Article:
Why traditional approaches to injury prevention in food production don't work.

[fa icon="calendar'] Jul 16, 2021 10:46:23 AM / by Deborah Lechner

This is the third part of a 5-part series on why injuries occur in the beverage distribution industry and how they can be prevented.

 

 

Why traditional approaches to injury prevention in food production don’t always work?

Before reading on you might like to read the introduction here.

If you’re looking to prevent food production workplace injuries, an ergonomically designed workplace and structured ergonomics training for employees is a great place to start. However, if your injury prevention program begins and ends with ergonomics and training alone, you likely won’t realize the full cost reduction that is available to you.

Why Training Alone Doesn’t Work

A study published in the New England Journal of Medicine illustrates why ergonomics alone is not enough. In this study 2,534 employees and 134 supervisors, in physically demanding warehouse and distribution jobs, were thoroughly trained in safe lifting and handling techniques for the purpose of reducing lower back injuries. Over the six-year life of the study, researchers found that ergonomics training was only marginally effective: trained employees had comparable rates of lower back injuries to those in the untrained control group. In fact, the only measurable improvement in the trained group was increased knowledge of safe working behavior – knowledge that, unfortunately, was not put into practice.

This study doesn't mean ergonomic training isn't important. What it does show is that ergonomics training alone is not an effective strategy in reducing workplace injuries. Some movements and tasks simply can’t be modified, and poor lifting techniques can be nearly impossible for experienced employees to break. And many workers just don’t have either the strength, flexibility, or stamina to carry out the lifting techniques that they are taught.

Consider a de-boning job function in the poultry processing industry. Depending on the specific cut, there is likely one or two techniques that will decrease the grip force required or take pressure off the carpal tunnel. While employees can be trained to identify the best deboning technique for a given cut, without constant reminding most will revert to their personal "go-to" method rather than the most ergonomically correct one.

Not only does training provide a poor return on investment in reducing workplace injuries, but many of the studies touting the benefits of ergonomic interventions are now considered invalid because so few subjects exhibited the key characteristics required to participate in the first place. In other words, researchers were training people who weren't a good match for their jobs to begin with. The fact is, if a person lacks the strength, agility, and stamina to perform their jobs safely and efficiently, no amount of correction or assistance will be effective.

This is why investing in pre-employment Physical Abilities Training (PAT) is an important piece of the injury prevention puzzle for physically demanding industries like food processing and production. PAT evaluates employment candidates for their abilities to meet the physical demands of the job, giving the company the means to hire only those who are physically capable of safe, injury-free workplace performance –thus making the most of your investment in ergonomics and safety training.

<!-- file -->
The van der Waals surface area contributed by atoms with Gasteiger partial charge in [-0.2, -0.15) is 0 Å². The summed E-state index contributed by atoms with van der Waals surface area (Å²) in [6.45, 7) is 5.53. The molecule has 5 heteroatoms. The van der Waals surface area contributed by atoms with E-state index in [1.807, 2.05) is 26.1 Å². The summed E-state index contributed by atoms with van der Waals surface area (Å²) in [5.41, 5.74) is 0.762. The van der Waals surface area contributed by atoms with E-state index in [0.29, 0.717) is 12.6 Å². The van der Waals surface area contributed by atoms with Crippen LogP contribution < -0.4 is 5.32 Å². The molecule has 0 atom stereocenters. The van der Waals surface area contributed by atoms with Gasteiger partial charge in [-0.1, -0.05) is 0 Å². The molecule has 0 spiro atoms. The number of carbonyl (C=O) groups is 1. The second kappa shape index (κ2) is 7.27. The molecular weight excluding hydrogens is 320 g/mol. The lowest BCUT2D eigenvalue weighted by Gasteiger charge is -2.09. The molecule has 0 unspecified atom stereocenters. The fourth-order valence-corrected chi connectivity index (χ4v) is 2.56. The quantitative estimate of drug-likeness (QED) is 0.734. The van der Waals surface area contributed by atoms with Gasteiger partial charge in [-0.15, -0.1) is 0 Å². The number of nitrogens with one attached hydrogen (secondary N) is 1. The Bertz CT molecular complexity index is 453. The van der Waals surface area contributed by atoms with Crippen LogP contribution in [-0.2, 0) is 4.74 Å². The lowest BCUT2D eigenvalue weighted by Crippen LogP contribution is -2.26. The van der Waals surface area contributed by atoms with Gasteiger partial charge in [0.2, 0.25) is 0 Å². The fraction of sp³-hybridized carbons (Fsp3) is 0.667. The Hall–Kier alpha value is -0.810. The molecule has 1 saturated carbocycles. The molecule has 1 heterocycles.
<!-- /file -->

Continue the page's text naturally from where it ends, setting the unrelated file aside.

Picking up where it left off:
Studies Provide Support for pre-hire Physical Abilities Testing

Properly conducted and peer-reviewed studies done using PAT combined with employee wellness programs for grocery warehouse workers showed them to be effective at both reducing injury rates and lowering direct and indirect injury costs. A University of Illinois study showed an ROI of $18 for every $1 spent on PAT for physical plant employees, many of whom worked in a warehouse environment.

Although it’s important to have statistics on your side, before making wide-scale changes in hiring protocol, common sense also says that candidates who are physically capable of doing the job will be the most safe, efficient, and productive employees. Physical Abilities Testing takes the guesswork out of determining which candidates have what it takes to thrive in the workplace, as well as which ones would struggle with the physical demands of their jobs and potentially sustain a costly workplace injury.

Food processing and production is a fast-paced, high demand industry. Succeeding means that you need a workforce with the strength and stamina to handle the workloads. By incorporating pre-hire Physical Abilities Testing, companies can meet the demands of food production while reducing injuries because they’re hiring people who are physically capable of performing the physical requirements of the job.

Download this case study to see how one food processor reduced work comp costs among new hires by 91% and achieved a 6:1 return on investment. We know - it sounds too good to be true but it's not!  Read our case study to see how we helped them achieve these remarkable results.   

For more information, contact Deborah Lechner, President ErgoScience, Inc. deborahlechner@ergoscience.com

Deborah Lechner

Written by Deborah Lechner

Deborah Lechner, ErgoScience President, combines an extensive research background with 25-plus years of clinical experience. Under her leadership, ErgoScience continues to use the science of work to improve workplace safety, productivity and profitability.

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